So why are men putting down their razors and letting their facial hair grow?

One reason may simply be: Why not, we gotta do something to keep trends changing?  The previous trend was CLEAN SHAVED followed by a hesitant SCRUFFY phase, so naturally this led us to FULL ON BEARDS.  There are really only so many options available, so in the cyclical turning of society, we’ve ended up on the hairy era (at least for our faces…).

Another reason is: Daaaamn, men look goood with beards.  I’ve always been drawn to the primal, masculinity of a hairy-faced man and have often mused about wanting MORE of a beard (mine is fine, just not one of the substantial, warrior ones).  Gay men often emulate what they find attractive so a self-feeding loop of “I like beards, I’ll grow a beard” has taken hold and created a populace of dignified brutes.  Plus I feel it’s just a universal fact: grow a bit of stubble and increase your sexiness.

Finally, there are the practical benefits.  A beard protects the gentle face from harsh cold wind and radiation-filled sunlight.  Covering your face in hair keeps the skin younger and healthier.  Also a thick mustache can capture allergens before the irritating particles invade a man’s system and send him into fits of congestion.  The beard is your furry protector shielding you from the damaging elements of the world.

And of course a beard just feels really great to kiss.

Enjoy this era, men, for we are given permission and encouragement (and peer pressure?) to spare our skin and let our handsomeness roar forth.


*that’s totally tongue and cheek as I call Harlem home.

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New Title, New Direction

After a lot of thought and consideration, I’m relaunching my blog as something a bit different than what it started out as three and a half years ago.  A lot has happened in my life, in the life of the city, and in the gay community as a whole in that time.  I still plan to write about my thoughts and experiences as this is an evolving tale told through my scruffy gay man’s lens.  The topics of maturing, body image, sex and relationships, and the gradual social and politic shifts impacting the queer community will be featured, as well as spotlights on men in the City who are doing cool and important work.

My goal is to reflect on and share my experiences so we all have something more to think on and talk about with each other.

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Leathermen In The Dark

Leathermen in the Night
Photo courtesy of Instagram user, Frankythefinger

Walking southward down 8th Ave I can see the sudden darkness resting below 23rd street. My walk from parts of town farther north started in the familiar brightness and activity found in NYC streets, but as the street numbers decreased, so did the number of people and, of course, the light.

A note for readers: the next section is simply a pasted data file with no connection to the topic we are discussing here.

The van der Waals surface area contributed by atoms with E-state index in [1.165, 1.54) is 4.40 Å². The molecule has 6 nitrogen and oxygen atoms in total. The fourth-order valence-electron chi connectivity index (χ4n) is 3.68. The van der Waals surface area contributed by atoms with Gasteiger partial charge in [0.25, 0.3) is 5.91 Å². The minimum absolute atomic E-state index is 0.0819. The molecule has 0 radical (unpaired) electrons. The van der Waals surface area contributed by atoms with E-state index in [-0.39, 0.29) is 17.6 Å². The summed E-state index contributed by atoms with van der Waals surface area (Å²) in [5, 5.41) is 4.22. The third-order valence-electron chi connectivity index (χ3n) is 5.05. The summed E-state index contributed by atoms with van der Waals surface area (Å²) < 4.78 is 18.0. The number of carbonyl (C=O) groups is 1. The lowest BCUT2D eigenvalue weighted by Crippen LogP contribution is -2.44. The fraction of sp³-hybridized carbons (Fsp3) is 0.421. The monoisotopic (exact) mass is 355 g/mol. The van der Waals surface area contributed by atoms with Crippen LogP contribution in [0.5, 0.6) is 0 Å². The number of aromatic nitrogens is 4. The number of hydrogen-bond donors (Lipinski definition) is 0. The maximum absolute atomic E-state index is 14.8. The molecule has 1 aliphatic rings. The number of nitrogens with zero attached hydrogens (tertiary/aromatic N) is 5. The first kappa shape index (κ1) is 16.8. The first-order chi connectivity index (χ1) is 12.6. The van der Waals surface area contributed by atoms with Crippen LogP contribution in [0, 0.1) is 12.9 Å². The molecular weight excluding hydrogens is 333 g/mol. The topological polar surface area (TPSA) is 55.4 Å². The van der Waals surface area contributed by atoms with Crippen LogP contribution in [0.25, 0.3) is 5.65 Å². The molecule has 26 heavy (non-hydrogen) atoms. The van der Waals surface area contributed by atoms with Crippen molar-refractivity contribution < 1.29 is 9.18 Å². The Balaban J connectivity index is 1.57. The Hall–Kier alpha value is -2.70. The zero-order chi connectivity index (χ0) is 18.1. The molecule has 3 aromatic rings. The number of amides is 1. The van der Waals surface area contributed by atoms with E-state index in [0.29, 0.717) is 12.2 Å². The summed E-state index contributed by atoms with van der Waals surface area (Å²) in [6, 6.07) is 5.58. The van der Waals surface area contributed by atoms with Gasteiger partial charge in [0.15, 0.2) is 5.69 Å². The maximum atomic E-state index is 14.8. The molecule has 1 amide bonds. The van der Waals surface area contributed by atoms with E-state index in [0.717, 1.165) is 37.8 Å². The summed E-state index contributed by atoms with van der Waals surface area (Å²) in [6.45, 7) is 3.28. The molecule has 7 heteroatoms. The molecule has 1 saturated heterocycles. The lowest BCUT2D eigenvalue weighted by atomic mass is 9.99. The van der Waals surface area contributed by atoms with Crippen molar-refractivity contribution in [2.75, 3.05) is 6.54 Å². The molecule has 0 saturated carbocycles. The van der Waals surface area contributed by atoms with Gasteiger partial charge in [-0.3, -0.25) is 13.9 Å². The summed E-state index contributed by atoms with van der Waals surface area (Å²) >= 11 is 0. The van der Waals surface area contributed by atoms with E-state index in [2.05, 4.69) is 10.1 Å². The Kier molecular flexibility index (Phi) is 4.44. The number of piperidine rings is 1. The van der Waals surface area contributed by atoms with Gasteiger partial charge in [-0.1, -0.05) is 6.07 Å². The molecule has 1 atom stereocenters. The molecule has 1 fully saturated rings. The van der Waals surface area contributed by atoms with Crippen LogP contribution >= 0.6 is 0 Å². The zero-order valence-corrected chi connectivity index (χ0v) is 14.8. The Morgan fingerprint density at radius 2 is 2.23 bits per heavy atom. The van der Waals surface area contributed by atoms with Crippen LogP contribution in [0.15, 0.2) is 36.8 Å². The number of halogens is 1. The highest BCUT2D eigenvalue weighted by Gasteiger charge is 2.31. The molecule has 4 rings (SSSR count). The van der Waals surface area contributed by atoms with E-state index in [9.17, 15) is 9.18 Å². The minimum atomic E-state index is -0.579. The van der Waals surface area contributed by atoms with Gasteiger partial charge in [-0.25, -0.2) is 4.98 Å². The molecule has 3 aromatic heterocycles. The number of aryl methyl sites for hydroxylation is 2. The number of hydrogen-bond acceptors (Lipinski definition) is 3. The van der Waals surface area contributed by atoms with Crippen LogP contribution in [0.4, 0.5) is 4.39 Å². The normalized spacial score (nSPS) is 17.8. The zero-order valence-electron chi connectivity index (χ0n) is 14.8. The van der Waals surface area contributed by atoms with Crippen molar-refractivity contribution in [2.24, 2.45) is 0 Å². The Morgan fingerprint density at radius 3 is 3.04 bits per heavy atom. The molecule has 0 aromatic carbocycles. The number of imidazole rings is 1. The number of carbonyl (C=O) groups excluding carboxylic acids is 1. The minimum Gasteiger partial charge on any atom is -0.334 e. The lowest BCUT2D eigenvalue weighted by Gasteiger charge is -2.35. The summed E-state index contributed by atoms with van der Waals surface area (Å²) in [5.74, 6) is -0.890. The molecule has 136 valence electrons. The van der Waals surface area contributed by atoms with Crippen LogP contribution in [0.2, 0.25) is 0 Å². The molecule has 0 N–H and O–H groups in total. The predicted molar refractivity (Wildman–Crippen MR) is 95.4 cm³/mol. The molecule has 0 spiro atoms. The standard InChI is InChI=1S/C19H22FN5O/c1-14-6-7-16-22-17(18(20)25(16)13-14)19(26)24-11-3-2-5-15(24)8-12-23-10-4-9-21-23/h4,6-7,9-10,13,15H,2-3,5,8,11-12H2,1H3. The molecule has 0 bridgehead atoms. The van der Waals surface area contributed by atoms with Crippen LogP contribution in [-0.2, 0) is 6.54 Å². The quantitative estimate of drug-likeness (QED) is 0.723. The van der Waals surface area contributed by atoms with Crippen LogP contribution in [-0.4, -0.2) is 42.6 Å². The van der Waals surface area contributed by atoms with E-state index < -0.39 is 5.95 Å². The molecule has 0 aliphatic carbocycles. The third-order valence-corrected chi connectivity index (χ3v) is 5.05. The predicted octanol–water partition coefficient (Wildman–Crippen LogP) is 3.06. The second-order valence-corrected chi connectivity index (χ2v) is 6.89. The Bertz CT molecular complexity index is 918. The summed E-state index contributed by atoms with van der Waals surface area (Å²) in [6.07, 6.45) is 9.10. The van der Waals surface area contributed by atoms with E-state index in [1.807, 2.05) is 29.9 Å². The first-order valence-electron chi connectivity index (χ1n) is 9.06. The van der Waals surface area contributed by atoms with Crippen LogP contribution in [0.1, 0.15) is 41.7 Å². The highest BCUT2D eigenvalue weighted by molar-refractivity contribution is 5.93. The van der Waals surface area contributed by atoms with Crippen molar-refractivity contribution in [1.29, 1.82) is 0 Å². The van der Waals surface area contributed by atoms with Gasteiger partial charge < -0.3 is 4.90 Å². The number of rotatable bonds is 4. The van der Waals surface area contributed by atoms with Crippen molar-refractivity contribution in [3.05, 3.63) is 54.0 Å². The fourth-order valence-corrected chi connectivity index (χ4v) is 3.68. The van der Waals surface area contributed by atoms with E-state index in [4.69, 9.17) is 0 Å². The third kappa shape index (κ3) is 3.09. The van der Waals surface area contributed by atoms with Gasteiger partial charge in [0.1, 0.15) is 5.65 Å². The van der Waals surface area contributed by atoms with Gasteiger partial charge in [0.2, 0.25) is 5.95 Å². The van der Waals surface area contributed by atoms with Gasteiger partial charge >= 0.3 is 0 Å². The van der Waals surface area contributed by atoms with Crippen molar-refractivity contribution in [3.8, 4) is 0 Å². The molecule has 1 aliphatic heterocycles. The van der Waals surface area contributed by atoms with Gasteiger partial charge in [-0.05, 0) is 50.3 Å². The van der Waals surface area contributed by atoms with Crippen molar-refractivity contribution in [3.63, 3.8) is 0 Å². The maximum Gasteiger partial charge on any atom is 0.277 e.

Super Storm Sandy has left her mark on the city and in the wake of wind and rising water the lower half of Manhattan is without power and rests in darkened silence that’s so much in contrast with typical NYC life.

The change is minimum at first with just a few shops on one side of the street encased in their security bars and blackness. People walking by me carry flashlights and pull their hoods up as I pass. A cautious tension plays on their movements and for the first time I consider how wearing all black leather may not have been the wisest choice for walking darkened streets at night. I should have brought a flashlight, I should have brought a buddy. Still I press onward and soon entered the heart of Chelsea and the blackout zone.

Every building stands silent and still below 23rd St and a pair of homeless men sit watch at the border between light and dark. “Going downtown?” one of the men crackles at me from under his blanket. “I am,” I say slowing only a little as I walk. “I like the…what is that…leather!” he says pointing a bony finger at my legs.” “Thank you”, I respond and press onward heading south.

Cop cars and traffic directing lights blink harshly in the darkness making it impossible for my eyes to adjust. I’m blinded by the light, I’m blind in the dark, and I just keep walking and occasionally seeing shadowy figures at corners. Smell fills in my sensory gap and I recognize gasoline, exhaust from generators, and rotting fish outside a sushi restaurant. I see the reflective sashes of National Guardsmen as they unload something from a monstrously large truck. I pass by an apartment building that the wind tore open and now sits in ruin like an exposed dollhouse.

Below 14th St and into the West Village things get even more eerie. At times I’m the only human in sight and every moving shape becomes an approaching zombie (I’ve been watching a lot of Walking Dead this week). But then I turn a corner and see a candle-lit bar open for business with a small crowd in the warm light and a human touch returns to this post-Apocalypse landscape. Individuals also roam along the street holding their cells phone aloft trying to find a signal in the night.

My destination is the apartment of two fellow Leathermen on an empty street where I can’t see the address numbers. Walking down it all I hear are my boots hitting the sidewalk with a bit of light from the moon pointing out hazards to avoid. With a useless phone and a useless door buzzer, I gain entry to the building thanks to another night walker who warmly embraces me as a genuine visitor rather than an evil murderer. I find my friends in their full leather uniforms surrounded by candles and together we rally to bring back a touch of leather to Christopher St.

Flashback to a sight that use to be more common on Christopher St.
Photo courtesy of Instagram user, Frankythefinger